Comment Source:Hi, Rajesh! What sort of talks are there at Brendan and David's seminar? Brendan hasn't told me about it.. Here are some shoot-from-the-hip comments about your ideas: 1. I think there's great potential for using category theory in _all_ branches of science, because it's sort of "Set theory 2.0" - that is, a comprehensive framework for formalizing things, which subsumes and goes far beyond set theory. But it takes a lot of work to exploit this potential: a good solid knowledge of category theory, a good solid knowledge of the intended application, and a lot of time spent figuring out how to connect them. It could work better with two people - a category theorist who knows a bit about the intended application and an expert in the intended application who knows some category theory - but they would need to be committed to it. I've been focusing on applications where I can play both parts. 2. The categorical approach to logic is deeply philosophical at its core: it's based on new insights that go beyond the early 20th century work by Russell, Zermelo, Frenkel, von Neumann, Gödel _et al_. Some of the ideas are introduced in Elaine Landry's book _[Categories for the Working Philosopher](https://global.oup.com/academic/product/categories-for-the-working-philosopher-9780198748991?cc=us&lang=en&)_. Have you read that?
  • 3.

    Thanks for the comments, Evan and John. Brendan and David's seminar is an informal group that meets every week. It's mostly been one of them presenting other people's work or (less often) their own work - think of it as an expanded journal club. You can see my response to one of the seminars here.

    Some quick further thoughts:

    1. Category Theory in Cognitive Science has a longish but mostly neglected history - Michael Arbib wrote a book on Category Theory which is perhaps the first for a neuroscientist. Then there's the book edited by McNamara and Reyes on the Logical Foundations of Cognition, but with quite a bit of category theory in it. There aren't that many examples of what John calls "a good solid knowledge of category theory, a good solid knowledge of the intended application, and a lot of time spent figuring out how to connect them"

    2. I think what I am trying to get to - purely speculatively for now - isn't a categorical take on logic but a C-theory (think M-theory but with a C) that uses Category Theory to model C-phenomena that may be quite different from logical phenomena. That said, I do have the Elaine Landry edited volume with me and since I have barely started the introduction, I should read the book first.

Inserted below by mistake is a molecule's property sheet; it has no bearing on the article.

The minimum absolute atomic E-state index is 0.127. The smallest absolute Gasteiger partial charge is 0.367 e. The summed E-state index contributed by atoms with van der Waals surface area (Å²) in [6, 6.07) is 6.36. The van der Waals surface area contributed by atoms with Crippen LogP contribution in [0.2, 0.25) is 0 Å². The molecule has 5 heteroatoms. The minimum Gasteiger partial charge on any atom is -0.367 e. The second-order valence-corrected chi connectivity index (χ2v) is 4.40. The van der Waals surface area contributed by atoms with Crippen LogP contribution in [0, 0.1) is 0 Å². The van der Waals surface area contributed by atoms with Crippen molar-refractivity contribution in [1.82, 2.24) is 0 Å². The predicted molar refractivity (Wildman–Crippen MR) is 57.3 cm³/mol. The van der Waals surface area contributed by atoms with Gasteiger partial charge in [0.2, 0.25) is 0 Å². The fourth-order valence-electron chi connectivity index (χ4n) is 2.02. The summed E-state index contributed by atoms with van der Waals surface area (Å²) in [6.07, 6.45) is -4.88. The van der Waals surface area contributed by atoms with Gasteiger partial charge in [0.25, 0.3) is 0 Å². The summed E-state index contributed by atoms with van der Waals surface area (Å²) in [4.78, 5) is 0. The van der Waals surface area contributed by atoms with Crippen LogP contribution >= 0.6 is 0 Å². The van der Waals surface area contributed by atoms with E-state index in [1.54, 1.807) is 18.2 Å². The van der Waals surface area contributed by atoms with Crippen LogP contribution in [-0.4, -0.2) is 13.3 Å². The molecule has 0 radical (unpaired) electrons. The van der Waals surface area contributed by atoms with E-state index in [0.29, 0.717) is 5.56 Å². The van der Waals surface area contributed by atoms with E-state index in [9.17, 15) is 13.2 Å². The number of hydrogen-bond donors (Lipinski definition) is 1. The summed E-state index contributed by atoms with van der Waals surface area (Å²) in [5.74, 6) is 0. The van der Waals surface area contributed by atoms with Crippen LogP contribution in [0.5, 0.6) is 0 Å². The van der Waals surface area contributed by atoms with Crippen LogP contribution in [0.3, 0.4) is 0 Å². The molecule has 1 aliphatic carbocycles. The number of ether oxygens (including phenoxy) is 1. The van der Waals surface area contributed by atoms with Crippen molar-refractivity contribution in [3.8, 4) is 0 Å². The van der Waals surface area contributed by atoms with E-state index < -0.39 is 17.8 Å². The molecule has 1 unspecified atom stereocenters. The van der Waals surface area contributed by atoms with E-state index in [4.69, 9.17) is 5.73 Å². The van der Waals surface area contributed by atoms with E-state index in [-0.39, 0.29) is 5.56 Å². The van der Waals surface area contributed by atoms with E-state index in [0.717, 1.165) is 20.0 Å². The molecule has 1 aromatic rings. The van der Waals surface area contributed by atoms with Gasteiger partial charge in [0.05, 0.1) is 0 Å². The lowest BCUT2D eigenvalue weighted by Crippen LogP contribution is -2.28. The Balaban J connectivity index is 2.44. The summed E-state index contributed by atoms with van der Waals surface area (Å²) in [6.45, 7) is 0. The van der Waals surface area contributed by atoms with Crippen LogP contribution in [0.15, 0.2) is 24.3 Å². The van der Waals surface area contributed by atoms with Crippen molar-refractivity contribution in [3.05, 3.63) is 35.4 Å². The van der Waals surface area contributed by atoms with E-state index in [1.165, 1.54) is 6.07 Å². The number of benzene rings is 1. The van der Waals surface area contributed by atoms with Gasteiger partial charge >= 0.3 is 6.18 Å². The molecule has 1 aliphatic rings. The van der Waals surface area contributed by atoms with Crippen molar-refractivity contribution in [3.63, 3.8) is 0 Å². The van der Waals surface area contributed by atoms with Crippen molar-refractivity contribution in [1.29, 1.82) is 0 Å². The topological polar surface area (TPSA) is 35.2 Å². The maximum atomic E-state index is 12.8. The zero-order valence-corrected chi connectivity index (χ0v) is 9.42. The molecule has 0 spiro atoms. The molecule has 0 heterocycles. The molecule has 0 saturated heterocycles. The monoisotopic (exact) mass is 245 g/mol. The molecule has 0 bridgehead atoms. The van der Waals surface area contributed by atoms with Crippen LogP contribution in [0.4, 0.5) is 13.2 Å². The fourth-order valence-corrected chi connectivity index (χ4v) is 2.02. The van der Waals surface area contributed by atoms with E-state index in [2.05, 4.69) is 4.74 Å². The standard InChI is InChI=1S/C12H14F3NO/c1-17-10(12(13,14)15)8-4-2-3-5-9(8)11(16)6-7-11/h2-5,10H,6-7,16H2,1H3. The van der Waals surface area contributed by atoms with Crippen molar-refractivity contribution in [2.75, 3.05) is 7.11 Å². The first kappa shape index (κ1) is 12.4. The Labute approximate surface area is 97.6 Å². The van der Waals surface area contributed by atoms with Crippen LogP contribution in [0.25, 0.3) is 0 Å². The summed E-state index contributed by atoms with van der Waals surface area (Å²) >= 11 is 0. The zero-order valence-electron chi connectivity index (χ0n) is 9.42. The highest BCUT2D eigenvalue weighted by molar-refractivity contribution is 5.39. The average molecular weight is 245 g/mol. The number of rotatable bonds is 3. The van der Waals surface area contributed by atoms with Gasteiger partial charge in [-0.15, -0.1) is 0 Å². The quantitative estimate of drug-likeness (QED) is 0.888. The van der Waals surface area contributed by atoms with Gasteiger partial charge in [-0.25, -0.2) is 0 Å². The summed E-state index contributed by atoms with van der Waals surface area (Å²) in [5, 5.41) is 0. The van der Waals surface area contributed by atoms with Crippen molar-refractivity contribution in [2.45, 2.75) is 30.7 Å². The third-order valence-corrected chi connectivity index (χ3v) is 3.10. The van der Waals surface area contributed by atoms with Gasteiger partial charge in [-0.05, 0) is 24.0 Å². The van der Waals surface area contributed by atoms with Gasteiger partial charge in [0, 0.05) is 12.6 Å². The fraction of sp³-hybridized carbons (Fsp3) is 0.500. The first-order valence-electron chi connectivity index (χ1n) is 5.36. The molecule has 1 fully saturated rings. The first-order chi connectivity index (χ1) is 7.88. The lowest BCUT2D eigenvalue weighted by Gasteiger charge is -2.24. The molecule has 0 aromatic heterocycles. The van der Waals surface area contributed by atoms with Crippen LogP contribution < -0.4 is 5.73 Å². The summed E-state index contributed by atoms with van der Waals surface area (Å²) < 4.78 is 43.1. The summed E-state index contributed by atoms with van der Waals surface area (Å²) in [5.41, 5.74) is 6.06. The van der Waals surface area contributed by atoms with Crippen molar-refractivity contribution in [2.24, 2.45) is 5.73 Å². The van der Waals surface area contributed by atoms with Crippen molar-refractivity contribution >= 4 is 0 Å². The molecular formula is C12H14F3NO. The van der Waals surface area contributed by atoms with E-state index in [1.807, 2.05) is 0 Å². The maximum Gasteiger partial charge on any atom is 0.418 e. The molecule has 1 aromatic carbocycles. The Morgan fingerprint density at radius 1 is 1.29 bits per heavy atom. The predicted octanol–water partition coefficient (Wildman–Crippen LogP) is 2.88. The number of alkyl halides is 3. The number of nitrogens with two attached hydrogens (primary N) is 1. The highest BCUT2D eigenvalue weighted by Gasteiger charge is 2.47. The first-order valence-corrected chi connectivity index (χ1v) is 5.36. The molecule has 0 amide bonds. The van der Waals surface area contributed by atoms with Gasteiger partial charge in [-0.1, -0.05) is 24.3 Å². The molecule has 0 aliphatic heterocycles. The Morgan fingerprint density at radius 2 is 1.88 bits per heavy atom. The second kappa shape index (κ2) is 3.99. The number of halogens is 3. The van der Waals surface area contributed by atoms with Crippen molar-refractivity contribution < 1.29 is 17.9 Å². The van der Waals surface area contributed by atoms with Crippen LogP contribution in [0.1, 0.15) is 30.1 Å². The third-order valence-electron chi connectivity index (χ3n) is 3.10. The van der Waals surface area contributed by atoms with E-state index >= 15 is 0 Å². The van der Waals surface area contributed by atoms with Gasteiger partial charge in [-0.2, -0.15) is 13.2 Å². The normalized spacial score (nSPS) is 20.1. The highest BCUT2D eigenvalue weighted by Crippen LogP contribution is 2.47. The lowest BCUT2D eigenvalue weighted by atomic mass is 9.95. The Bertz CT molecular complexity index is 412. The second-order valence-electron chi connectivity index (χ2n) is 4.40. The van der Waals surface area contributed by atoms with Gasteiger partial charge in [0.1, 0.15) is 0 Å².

Comment Source:Thanks for the comments, Evan and John. Brendan and David's seminar is an informal group that meets every week. It's mostly been one of them presenting other people's work or (less often) their own work - think of it as an expanded journal club. [You can see my response to one of the seminars here](https://categoricalmodeling.wordpress.com/2018/02/22/categorical-modeling/). Some quick further thoughts: 1. Category Theory in Cognitive Science has a longish but mostly neglected history - [Michael Arbib](https://en.wikipedia.org/wiki/Michael_A._Arbib) wrote a book on [Category Theory](https://en.wikipedia.org/wiki/Michael_A._Arbib) which is perhaps the first for a neuroscientist. Then there's the book edited by McNamara and Reyes on the [Logical Foundations of Cognition](https://books.google.com/books?id=Outqx9VKqIMC&printsec=frontcover#v=onepage&q&f=false), but with quite a bit of category theory in it. There aren't that many examples of what John calls "a good solid knowledge of category theory, a good solid knowledge of the intended application, and a lot of time spent figuring out how to connect them" 2. I think what I am trying to get to - purely speculatively for now - isn't a categorical take on logic but a C-theory (think M-theory but with a C) that uses Category Theory to model C-phenomena that may be quite different from logical phenomena. That said, I do have the Elaine Landry edited volume with me and since I have barely started the introduction, I should read the book first.